That day sped through Li’s memory. The servants had stirred up the game, chasing a stag towards a drunken Jiancheng, who drew a ridiculously gilded bow—one that had impressed Li at the time—and mistakenly shot one of the servants. Never before and never after had his brothers laughed so hard. That night, Jiancheng and Yuanji got piss drunk. They tried forcing Li to take a concubine—a pert and southern woman with pale skin, doused in lilac perfume. But Li hadn’t known what to do with the woman. So his brothers took her instead. And they laughed. They laughed at Li who was too young and stupid to know what goes where. They never let him live that down. Eventually, after years passed, Li gained command of the armies in the frigid north, leaving his brothers to play with their worthless whores.
Li’s men poured from the gate as he rode forward. “Ho there,” Li said, calling to his brothers.
Jiancheng spat to the side and his men stood frozen. They didn’t realize the stakes, not yet. But Jiancheng did. After all, he had to have known there’d be consequences.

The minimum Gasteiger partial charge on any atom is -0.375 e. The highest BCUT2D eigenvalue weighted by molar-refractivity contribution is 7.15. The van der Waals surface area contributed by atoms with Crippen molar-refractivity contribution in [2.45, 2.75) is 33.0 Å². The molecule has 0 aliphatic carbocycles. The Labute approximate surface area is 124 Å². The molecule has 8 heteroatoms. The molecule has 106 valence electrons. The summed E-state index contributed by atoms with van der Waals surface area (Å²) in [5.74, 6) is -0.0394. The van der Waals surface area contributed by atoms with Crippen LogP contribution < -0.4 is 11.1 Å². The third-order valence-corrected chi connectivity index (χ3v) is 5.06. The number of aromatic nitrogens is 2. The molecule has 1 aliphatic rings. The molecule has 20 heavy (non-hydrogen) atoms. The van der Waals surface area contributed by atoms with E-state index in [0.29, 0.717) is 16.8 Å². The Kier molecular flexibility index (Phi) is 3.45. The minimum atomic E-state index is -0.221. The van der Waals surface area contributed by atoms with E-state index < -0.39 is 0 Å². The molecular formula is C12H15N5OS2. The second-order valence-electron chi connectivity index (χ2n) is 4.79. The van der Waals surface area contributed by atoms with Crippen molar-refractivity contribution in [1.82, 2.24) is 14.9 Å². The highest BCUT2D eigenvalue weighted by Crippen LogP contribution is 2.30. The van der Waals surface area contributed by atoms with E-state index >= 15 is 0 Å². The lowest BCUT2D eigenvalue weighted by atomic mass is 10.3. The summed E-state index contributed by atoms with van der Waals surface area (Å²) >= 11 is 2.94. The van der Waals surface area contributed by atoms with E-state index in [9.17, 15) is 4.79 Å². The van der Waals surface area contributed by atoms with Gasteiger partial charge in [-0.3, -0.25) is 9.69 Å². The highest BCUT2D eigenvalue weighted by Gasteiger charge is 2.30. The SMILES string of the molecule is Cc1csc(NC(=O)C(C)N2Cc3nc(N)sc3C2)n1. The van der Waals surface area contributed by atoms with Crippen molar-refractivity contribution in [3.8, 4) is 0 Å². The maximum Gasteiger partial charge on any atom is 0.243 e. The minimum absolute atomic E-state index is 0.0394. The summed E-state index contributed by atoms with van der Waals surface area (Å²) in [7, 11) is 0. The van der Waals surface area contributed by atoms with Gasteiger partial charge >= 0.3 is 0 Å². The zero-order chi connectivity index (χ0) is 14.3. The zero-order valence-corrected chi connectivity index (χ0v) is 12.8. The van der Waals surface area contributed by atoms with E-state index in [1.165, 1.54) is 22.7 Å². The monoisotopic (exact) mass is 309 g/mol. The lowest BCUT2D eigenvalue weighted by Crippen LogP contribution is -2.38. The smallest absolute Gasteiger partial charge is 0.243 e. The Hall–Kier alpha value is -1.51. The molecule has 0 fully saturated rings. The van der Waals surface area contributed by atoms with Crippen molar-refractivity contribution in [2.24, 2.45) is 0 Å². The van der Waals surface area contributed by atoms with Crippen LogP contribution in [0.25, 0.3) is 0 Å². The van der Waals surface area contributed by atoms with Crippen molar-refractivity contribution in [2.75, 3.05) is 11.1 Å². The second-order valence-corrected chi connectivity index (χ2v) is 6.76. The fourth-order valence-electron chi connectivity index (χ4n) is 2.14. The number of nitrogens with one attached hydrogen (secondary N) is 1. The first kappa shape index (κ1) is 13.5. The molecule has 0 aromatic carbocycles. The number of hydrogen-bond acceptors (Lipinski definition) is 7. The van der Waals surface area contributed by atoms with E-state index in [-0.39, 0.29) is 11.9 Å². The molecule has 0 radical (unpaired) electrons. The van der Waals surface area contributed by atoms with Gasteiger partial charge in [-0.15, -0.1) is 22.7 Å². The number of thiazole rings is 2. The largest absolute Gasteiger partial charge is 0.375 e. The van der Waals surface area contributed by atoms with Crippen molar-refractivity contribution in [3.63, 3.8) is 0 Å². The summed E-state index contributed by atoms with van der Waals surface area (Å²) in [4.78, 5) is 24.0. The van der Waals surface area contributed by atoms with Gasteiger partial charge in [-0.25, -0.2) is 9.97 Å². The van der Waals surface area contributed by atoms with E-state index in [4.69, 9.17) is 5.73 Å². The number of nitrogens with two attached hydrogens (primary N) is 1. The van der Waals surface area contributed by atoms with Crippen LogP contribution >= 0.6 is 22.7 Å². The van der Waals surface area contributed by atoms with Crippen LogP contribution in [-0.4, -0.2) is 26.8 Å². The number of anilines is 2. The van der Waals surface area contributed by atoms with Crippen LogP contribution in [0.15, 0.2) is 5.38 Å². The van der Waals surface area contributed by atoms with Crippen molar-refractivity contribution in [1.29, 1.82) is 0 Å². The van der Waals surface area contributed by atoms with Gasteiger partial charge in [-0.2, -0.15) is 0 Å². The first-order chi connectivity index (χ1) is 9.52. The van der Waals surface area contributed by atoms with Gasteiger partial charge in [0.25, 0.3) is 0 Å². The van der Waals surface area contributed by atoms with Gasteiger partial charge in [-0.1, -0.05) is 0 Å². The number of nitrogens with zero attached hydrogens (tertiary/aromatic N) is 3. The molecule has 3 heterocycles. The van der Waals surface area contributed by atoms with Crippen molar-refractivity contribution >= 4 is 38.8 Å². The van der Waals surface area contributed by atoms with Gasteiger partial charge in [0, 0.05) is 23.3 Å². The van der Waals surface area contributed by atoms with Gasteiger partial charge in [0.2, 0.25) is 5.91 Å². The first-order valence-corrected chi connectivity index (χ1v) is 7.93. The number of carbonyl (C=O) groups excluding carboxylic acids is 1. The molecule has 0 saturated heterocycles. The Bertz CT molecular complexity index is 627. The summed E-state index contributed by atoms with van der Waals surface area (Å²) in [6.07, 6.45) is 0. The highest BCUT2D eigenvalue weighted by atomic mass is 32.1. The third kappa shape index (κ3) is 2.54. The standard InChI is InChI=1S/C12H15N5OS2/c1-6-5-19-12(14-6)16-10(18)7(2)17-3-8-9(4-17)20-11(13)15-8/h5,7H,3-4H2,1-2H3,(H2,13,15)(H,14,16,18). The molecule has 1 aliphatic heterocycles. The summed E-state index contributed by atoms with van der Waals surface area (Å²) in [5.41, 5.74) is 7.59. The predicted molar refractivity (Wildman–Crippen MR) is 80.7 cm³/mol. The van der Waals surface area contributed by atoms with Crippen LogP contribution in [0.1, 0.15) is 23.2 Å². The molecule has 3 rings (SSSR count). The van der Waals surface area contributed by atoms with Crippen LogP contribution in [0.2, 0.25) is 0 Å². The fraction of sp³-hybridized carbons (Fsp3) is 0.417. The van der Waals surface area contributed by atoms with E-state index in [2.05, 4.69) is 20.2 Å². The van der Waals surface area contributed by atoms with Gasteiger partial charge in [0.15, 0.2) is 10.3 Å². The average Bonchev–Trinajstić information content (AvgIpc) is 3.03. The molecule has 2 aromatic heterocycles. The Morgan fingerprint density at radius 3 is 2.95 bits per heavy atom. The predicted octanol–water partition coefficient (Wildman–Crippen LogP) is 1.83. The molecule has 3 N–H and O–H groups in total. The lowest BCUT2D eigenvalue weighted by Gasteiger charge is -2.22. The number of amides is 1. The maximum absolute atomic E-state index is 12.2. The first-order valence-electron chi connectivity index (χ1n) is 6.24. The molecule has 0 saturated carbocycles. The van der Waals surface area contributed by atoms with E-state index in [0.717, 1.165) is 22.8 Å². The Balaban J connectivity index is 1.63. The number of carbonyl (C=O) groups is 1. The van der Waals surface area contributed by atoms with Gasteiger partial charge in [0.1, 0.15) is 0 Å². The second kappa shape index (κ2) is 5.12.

“Little brother,” Jiancheng mocked. Behind him several Consorts of the Emperor laughed; they’d clearly mistaken Li’s intent. They still thought Li a joke. Jiancheng arrogantly called for his bow.
“Have you practiced your shot,” Li asked, “or should I tell my boys to hide?”
“Wait and see,” Jiancheng said as he fumbled an arrow. His bow had changed little from over the years. Long, gilded with gold, and studded with gems, it made for difficult shooting from horseback. That was why the barbarian hordes preferred the shortbow, such as Li’s simple yew recurve.
Despite the difficulty, Jiancheng drew and aimed. On an impulse, probably fed by guilt, Li let his brother shoot first. The gilded bow twanged. The arrow punched through the air. Li had misjudged the bows ability, for it unleashed a powerful shot…
Into the earth, the arrow struck hard. Had that arrow hit Li or his stallion, it might have pierced armor. Li couldn’t afford that risk a second time. He had no choice left.
In one smooth motion, perfected by years of battle on his father’s behalf, practiced by decades of brutal war, Li nocked, drew, aimed, and loosed.
Finish reading: A Coup at the Gate